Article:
College isn’t for everyone, and that’s OK.
That was the message on Tuesday afternoon at the Porter County Career Center, where an apprenticeship fair showed region students options in the skilled labor fields.
“This is kind of the perfect time of year to be exposing kids to what they can plan to do after high school,” said Jon Groth, principal and director of the Porter County Career Center. “A lot of our kids are looking at college or the military or apprenticeship programs, and we try to bring all of those connections in here. They’ve got all these different options for when they leave high school and that’s not too far away now.”
Just about four months separate the Class of 2014 from graduation. The goal on Tuesday was to show those students some of the options that are available after high school.
Apprenticeships and skilled labor unions have been given an undeserved stigma since the “Work smarter, not harder” campaigns in the 1970s, said Kevin Comerford of the Construction Advancement Foundation. The CAF’s mission is to show high schoolers and other young adults the attractive side of the construction trades.
“I remember sitting in my high school counselor’s office and seeing those [Work smarter, not harder] posters on the walls,” Comerford said. “The universities were trying to attract more students and it turned a lot of people off to the construction trades. People say [skilled labor] isn’t a career, but it is a career.”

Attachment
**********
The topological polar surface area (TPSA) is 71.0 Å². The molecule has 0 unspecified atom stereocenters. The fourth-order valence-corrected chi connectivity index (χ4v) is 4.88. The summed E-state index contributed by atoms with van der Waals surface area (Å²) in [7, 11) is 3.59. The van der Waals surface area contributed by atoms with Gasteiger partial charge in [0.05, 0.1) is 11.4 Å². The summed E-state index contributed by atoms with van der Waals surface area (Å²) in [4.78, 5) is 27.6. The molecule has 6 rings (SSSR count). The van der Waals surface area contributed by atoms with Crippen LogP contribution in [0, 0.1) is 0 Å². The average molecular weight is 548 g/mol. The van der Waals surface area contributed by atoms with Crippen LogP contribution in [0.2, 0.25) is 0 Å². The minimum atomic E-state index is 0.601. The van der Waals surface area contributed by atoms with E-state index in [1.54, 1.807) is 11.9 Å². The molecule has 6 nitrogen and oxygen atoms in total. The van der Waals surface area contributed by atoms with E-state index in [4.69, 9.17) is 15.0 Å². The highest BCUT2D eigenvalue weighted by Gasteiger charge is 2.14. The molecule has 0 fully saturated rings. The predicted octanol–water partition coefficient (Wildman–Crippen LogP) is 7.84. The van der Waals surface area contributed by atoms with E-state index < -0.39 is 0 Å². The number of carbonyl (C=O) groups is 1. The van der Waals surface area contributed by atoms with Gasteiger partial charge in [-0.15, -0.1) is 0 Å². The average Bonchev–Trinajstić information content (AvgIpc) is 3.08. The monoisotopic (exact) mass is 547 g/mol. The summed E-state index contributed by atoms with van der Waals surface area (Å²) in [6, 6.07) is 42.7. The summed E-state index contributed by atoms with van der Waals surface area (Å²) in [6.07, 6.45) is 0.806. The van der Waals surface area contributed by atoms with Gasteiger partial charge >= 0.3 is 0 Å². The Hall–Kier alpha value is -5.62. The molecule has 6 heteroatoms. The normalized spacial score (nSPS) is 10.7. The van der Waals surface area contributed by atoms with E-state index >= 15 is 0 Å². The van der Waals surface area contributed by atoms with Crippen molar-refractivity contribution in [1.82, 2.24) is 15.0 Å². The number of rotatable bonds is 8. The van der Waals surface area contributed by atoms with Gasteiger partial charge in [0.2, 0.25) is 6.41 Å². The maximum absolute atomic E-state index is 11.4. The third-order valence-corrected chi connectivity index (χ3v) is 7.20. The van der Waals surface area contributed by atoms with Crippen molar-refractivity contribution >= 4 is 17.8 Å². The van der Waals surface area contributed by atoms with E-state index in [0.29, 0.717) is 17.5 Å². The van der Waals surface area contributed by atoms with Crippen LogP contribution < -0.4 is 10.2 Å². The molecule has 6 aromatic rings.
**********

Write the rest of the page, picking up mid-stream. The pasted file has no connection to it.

Comerford said construction trades aren’t the right fit for people who aren’t willing to be reliable and work hard, but he mentioned high wages, benefits, and a retirement pension as incentives for the career choice. He added that in many of the construction trades, once journeyman status is achieved after five years as an apprentice, skilled laborers receive an Associate’s degree from Ivy Tech.
Also presenting to students were two electricians unions, one plumbers union, and one mechanics union. More than 10 booths were expected at the fair, but foul weather in parts of the region wreaked havoc on travel plans and forced many to cancel appearances.
One presenter who experienced the early morning snowstorm but still made it to present was Louie Longhi of Mechanics Local 701. Longhi said he experienced whiteout conditions during his drive from the west side of Chicago.
Despite issues with the weather, Groth was glad the Porter County Career Center was able to host the apprenticeship fair.
“I really want every [high school student] to walk across that stage and get that diploma with a plan in place as to what happens next,” Groth said. “This is certainly a viable option for these guys. You’re 22 or 23 years old, you’re making those full wages, you’ve got an Associate’s degree and you’ve got no college debt. And you’ve got a skill that is desirable anywhere you go.”